Marriage of science, technology, energy, organization to produce industrial efficiency

________________________ are the first to industrialize, iron for ships, trains, buildings and machines; hallmark of the age!



Second Phase of Industrialization (1860-1914)

Consolidation of industrialism and the industrial __________________

Expansion of _________________________ to vastly speed up the industrial process; all facets of national economy are mechanized and industrialized (ex. agriculture, education)

_____________________ is industrialized and conflict becomes exponentially more lethal towards the end of this phase, leading to the _________________ Wars and beyond.

________________________ is a system that runs on automatic pilot; no one leader controls it and nothing can stop it once it gets started!

Today we are in the __________-Industrial Age, where the US is a ______________________ nation and manufacturing has moved to more cost-effective locations like __________, Malaysia and Vietnam.



The Industrial Revolution

The Industrial Revolution was the result of a marriage between ______________________, _______________________ and ____________________________

The Industrial Revolution used ideas of __________________________ “survival of the fittest” to frame the ________________________ that drove the revolution

The Industrial Revolution was a rapid change in the methods of producing goods.

The Industrial Revolution was the ________________ most ______________________________ revolution in human history

Changed the way goods are produced and consumed

Changed the way humans ____________, ___________ and _______________________, while creating the modern class stratification in society.

Provided material wealth that lifted mankind substantially out of dire poverty!



Transformation of Labor

During the Industrial Revolution, the manufacture of goods was increasingly done by ____________________ instead of human hand labor

The energy to drive the machines was from inanimate sources rather than human or animal power. Water, Coal, Steam and Oil=______________________!

The goods themselves increasingly were derived from _________________________ objects

The central component was the ___________________________, a __________ to speed up manufacturing, increase efficiency and produce more wealth more cheaply than ever.

_________________ no longer creates, but rather runs the machinery of production; part of the process!

Labor is a______________________ like everything else! In a competitive market, _________ trend ___________!

Industrialization of Labor

The processes required to manufacture a product are reduced to their individual steps. (____________________)

Each step now becomes a __________ skill job.

Labor simply operates the machines, the ________________ of _________________________.

Labor is fungible, replaceable and portable; labor typically is performed where costs are the lowest!

________________ is no longer ___________________; Labor is simply a part of the overall industrial system.

Human beings are treated in this system like machines!

The Labor Force

No single description could include all of these 19th century workers:

Factory workers

Urban artisans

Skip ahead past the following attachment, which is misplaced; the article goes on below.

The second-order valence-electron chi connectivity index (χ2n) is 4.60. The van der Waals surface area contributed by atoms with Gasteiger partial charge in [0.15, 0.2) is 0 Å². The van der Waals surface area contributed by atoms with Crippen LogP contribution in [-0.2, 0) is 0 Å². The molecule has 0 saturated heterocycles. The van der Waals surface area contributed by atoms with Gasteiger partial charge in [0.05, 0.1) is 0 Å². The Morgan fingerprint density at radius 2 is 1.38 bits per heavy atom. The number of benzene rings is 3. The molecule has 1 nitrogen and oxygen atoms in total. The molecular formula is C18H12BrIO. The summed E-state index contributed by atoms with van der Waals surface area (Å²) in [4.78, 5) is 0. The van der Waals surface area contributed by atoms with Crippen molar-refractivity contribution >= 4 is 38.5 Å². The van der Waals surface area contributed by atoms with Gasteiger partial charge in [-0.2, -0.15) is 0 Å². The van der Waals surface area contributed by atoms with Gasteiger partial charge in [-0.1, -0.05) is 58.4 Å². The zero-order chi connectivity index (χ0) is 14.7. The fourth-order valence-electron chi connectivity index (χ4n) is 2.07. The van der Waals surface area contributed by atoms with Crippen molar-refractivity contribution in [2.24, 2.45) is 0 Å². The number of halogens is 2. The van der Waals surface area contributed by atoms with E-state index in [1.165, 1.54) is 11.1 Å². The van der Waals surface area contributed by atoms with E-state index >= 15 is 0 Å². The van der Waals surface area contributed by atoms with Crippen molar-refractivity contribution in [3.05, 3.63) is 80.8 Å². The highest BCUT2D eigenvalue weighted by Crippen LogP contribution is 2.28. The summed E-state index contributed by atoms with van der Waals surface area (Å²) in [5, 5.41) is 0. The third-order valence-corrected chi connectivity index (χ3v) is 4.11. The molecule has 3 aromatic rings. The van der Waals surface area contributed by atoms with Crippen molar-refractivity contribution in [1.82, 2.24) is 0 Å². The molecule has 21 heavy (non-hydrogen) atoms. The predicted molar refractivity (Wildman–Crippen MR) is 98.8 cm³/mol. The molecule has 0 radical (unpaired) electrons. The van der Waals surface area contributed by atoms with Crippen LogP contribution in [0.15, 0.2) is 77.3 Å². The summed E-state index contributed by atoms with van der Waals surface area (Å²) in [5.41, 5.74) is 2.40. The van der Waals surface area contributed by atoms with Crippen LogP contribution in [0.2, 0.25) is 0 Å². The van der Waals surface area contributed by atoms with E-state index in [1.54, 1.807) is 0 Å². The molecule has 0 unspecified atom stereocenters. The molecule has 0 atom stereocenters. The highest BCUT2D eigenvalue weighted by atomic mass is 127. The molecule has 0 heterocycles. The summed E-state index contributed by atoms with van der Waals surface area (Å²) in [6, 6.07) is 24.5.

Domestic system craftsmen

Household servants

Miners

Countryside peddlers



Farm workers

Railroad workers

Variations in duties, income, and working conditions made it difficult for them to unite.

The Condition of Labor

All working people, however, faced possible ________________________, with little or no provision for security.

In addition, they were subject to various kinds of __________________________:

The closing of factory gates to late workers

___________ for tardiness

__________________________ for drunkenness

Public ______________________ for poor quality workmanship

Beatings for non-submissiveness

________________________ in ___________ or non-payment of wages owed!

No disability for on the job injury and no recourse in a dispute with bosses!



Prolitarianization

During the ______th century, factory workers underwent a process of _________________________________ (i.e., they lost control of the means of production).



Family Structures Changed

With the decline of the domestic system and the rise of the factory system, family life changed.

At first, the entire family, including the children, worked in the factory, just as they had at home.

Later, family life became fragmented (the father worked in the factory, the mother handled domestic chores, the children went to school).

Family members were _________________________ units living in mutual support.

Family as a Unit of Consumption

In short, the European family changed from being a unit of production and consumption to being a unit of ____________________________ alone.

The Family existed to pool its resources together to survive and maintain the human workers needed to tend the machines.

The value of the workers __________________________ with the increasing speed and power of the machines.

Management Revolution

Industrial _____________________________ is _________________________________

Management ______________________ is reduced to smallest individual steps

_____________________ of corporate managers oversee the industrial production

Management allows for ________________ supervision, ___________________________ and adaptability in the _________________________ line.

_____________ can control thousands of employees and implement decisions almost immediately in a highly __________________________ environment.

__________________________ is part of the __________________________ process!

Origins of Industrial Revolution

The Industrial Revolution began in _______________________:



Enclosure Movement

Landowners enclosed common farmland, forcing poor farmers to find jobs in urban areas